Participants were randomly assigned to one of five groups: Group 1 received lutein (10 mg) plus , zeaxanthin (2 mg) plus meso-zeaxanthin (10 mg) in sunflower oil as one capsule; Group 2 was the same doses of the carotenoids in sunflower oil as two capsules; Group 3 was the same doses in DHA (430 mg) and EPA (90 mg) in two capsules; Group 4 was the same doses in the micromicelle formulation (one capsule); while Group 5 was placebo (sunflower oil).

After six months of supplementation the results showed that all of the interventions increased serum levels of the three carotenoids, compared to placebo, while “the diacetate micromicelle formulation exhibited a significantly higher mean response in serum concentrations of [zeaxanthin and meso-zeaxanthin] compared to the other active interventions,”​ wrote the scientists.

Lutein vs zeaxanthin and meso-zeaxanthin

John Nolan Waterford
Prof John Nolan and Dr Marina Green-Gomez are pictured at Carriganore House on WIT’s West Campus where the NRCI is based (Pic: Shane O’Neill, Aspect Photography).

“A finding that merits discussion is the impact of the diacetate micromicelle formulation on the absorption of the ingested carotenoids,”​ they added. “In the present study, the serum response to [zeaxanthin diacetate and meso-zeaxanthin diacetate] (Group 4) was significantly greater compared to the formulations containing free carotenoids.

“However, it was striking to see that the serum response to [lutein diacetate] remained similar to that of free [lutein]. This, however, is consistent with a previous clinical trial performed by Landrum et al., which reported that serum response to [lutein diacetate] was slightly higher but not statistically different when compared to the group supplemented with free [lutein] provided as microcrystals in oil.”

The researchers added that there this may be explained by multiple mechanisms, one of which may focus on the chemical structure of lutein, compared to zeaxanthin and meso-zeaxanthin. Specifically, lutein contains what is called an epsilon-ring, which is oriented differently from the beta-ring seen in zeaxanthin and meso-zeaxanthin, and this may affect the position that lutein occupies in lipid membranes.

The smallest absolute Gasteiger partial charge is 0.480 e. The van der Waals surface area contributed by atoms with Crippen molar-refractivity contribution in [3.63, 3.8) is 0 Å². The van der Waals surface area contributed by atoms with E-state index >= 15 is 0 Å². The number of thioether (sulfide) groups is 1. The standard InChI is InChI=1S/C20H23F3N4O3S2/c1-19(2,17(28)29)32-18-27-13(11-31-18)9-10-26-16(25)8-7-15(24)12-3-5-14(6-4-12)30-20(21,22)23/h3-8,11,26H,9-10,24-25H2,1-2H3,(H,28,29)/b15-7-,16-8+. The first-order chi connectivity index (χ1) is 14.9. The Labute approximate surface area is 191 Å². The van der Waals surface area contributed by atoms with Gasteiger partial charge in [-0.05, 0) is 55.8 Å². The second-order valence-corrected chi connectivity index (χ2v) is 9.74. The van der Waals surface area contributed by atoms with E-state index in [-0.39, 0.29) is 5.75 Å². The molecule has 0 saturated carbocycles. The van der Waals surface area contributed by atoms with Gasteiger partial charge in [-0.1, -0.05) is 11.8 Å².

“[Lutein diacetate], with an acetate group added to the epsilon-ring, could be positioned less favorably than [zeaxanthin diacetate and meso-zeaxanthin diacetate] in nascent micelles,” ​they explained.

“On the other hand, to explain the different behavior of [lutein diacetate] we also suggest an alternative hypothesis: L microcrystals could be sufficiently solubilized in the digestive tract, thus efficiently yielding soluble free lutein for micelle formation. In this way, [lutein diacetate] would not offer any advantage over [lutein] microcrystals, unlike what we have seen with [zeaxanthin diacetate and meso-zeaxanthin diacetate].”

To conclude, the researchers stated: “[Zeaxanthin and meso-zeaxanthin] diacetates in a micromicellar formulation presented an increased bioavailability, most likely due to improved micellarization and absorption efficiency.

“This formulation is a promising technology advancement that enhances the bioavailability of [zeaxanthin and meso-zeaxanthin] when compared to traditional carotenoid formulations.”

Along Prof Nolan, the research team also included by Dr Marina Green-Gomez, Dr Alfonso Prado-Cabreror; Dr Rachel Moran, Tommy Power and Jim Stack from NRCI and Dr Laura Gómez-Mascaraque from the Teagasc Food Research Centre in Fermoy, Co Cork.

Source: Antioxidants
2020, 9​(8), 767; doi: https://doi.org/10.3390/antiox9080767
“The Impact of Formulation on Lutein, Zeaxanthin, and meso-Zeaxanthin Bioavailability: A Randomised Double-Blind Placebo-Controlled Study”
Authors: M. Green-Gomez et al.